Comparing the 2008 and 2018 Royals farm systems: Part 2

Last week, I wrote this article comparing the 2008 and 2018 Royals farm systems. At the conclusion of the article, we found that the 2014 and 2015 Royals playoff rosters contained 7(/25) players that were in the Royals system in 2008:

  • Mike Moustakas
  • Danny Duffy
  • Eric Hosmer
  • Salvador Perez
  • Kelvin Herrera
  • Greg Holland
  • Jarrod Dyson

Some cornerstones, to be sure. Moose, Hos, and Salvy were integral parts of the every day lineup and huge reasons for the Royals playoff success in 2014 and 2015. Danny Duffy was a huge part of the regular seasons, but was not a member of either playoff rotation. So of those 7 players, 3 played regularly in the playoffs, 3 were relievers, and Dyson was the 4th outfielder/base running specialist/defensive replacement.

Obviously, there was a significant amount of playoff help that joined the Royals system post 2008. The entire starting rotation for both playoff runs, the closer, the middle infield, and the center fielder. Those are, well, the key pieces for any team that wants to be any kind of successful. In 2008, NONE of those positions that would be filled 6-7 years later were in the Royals system.

Here’s the best part about this current Royals system: all of those centerpiece, massively important, up-the-middle positions, are already in the system. The future of the Royals middle infield is set. Adalberto Mondesi (while he admittedly has a wild array of outcomes), is the future of this team at SS. It won’t take much for Mondesi to be a better offensive player than Alcides Escobar, especially considering the speed and power threat that Mondesi possesses, and Mondesi is already a really good defensive player as well. The Royals don’t need to trade their current versions of Zack Greinke (Whit/Salvy/Duffy) in order to obtain their SS of the future. They’ve already got him.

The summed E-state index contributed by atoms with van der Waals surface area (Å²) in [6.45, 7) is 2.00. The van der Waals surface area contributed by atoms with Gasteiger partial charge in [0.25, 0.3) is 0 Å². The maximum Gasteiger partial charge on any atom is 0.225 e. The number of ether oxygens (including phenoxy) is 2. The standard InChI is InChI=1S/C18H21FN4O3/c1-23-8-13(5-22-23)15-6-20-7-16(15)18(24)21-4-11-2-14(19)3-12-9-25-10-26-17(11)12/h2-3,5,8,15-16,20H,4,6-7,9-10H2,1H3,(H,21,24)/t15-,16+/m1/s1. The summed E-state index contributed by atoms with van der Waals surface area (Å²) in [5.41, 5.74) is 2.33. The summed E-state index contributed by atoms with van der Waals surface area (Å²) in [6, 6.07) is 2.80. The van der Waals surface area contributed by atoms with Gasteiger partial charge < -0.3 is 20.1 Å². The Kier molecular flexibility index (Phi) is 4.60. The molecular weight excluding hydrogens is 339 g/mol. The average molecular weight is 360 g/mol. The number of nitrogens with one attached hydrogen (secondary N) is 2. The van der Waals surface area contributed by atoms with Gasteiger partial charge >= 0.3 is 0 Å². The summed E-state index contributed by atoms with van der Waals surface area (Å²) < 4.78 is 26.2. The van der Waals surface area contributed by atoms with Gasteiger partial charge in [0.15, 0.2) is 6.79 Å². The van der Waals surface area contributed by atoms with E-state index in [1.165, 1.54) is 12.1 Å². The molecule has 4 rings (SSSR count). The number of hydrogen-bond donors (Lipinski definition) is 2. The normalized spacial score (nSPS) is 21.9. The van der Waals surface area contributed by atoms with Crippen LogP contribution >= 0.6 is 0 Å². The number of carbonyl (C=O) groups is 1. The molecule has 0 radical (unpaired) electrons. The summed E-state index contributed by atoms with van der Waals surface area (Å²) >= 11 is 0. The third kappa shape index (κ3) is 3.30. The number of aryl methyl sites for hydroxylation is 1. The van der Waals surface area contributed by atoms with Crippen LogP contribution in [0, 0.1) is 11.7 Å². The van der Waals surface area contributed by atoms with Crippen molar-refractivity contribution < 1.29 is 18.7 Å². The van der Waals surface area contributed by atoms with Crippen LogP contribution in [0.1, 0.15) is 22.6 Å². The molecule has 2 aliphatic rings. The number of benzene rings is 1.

Mondesi isn’t the only centerpiece already in the system either. Nicky Lopez, the heir-apparent to Whit Merrifield at 2B, is ready and waiting with AAA Omaha. The Royals were forced to trade the most promising SP in their system back in 2015 in Sean Manaea to acquire Ben Zobrist for the playoff run (partly due to the fact that they didn’t take a look at Whit Merrifield first). Now, should the Royals decide to make a trade to improve their roster down the line, 2B will hopefully not be a position of dire need.

Even further, the Royals may not be 100% content with their current options at the future of CF, but they have some legitimate options. Blake Perkins is an on-base machine that can absolutely fly and presents a perhaps elite defensive option in CF. Michael Gigliotti is currently recovering from an ACL tear, but the 22-year old out of Lipscomb showed some outstanding potential in his first professional season in 2017. Both of these guys would present very serviceable value in CF both defensively and in terms of on-base ability.

Need we continue? Let’s.

There wasn’t a single SP on the Royals playoff rotations that was in the system by 2008. Yordano Ventura, Edinson Volquez, Chris Young, James Shields, Jason Vargas, and Jeremy Guthrie were all acquired with 5 seasons of the Royals first playoff appearance (most much closer to the 2014 playoff run, with the exception of Ventura in 2009). The current Royals farm system consists of SP options like Brady Singer, Daniel Lynch, Jackson Kowar, Kris Bubic, Yefri Del Rosario, Elvis Luciano, Yohanse Morel, Carlos Hernandez, Andres Sotillet, Charlie Neuweiler, along with young arms like Jake Junis and Brad Keller that are already in the big league rotation. Not all of those guys will hit, to be certain, and the 2008 farm system had plenty of arms that were highly regarded, but it’s not like the 2018 system is barren of arm talent (anymore).

The 2018 farm system does not currently have the top tier prospects that the 2008 farm system had at the time, but what they might have on them is depth. Specifically when it pertains to key positions on the field. Adalberto Mondesi is no longer a prospect, sure, but he is the future at SS for this team. Not having to acquire a player like Mondesi opens up a ton of options for the Royals moving forward. Throw in the likes of Nicky Lopez, Blake Perkins, Michael Gigliotti, etc., and the Royals current crop of young players may give the franchise something of a head start on this rebuild.

Next up: a further breakdown of the pitching prospects in 2008 and 2018.

2 thoughts on “Comparing the 2008 and 2018 Royals farm systems: Part 2

  1. Pingback: Comparing the 2008 and 2018 farm systems: Part 3 | Royals Farm Report

  2. Pingback: Comparing the 2008 and 2018 farm systems, Part 4: Prospect for Prospect | Royals Farm Report

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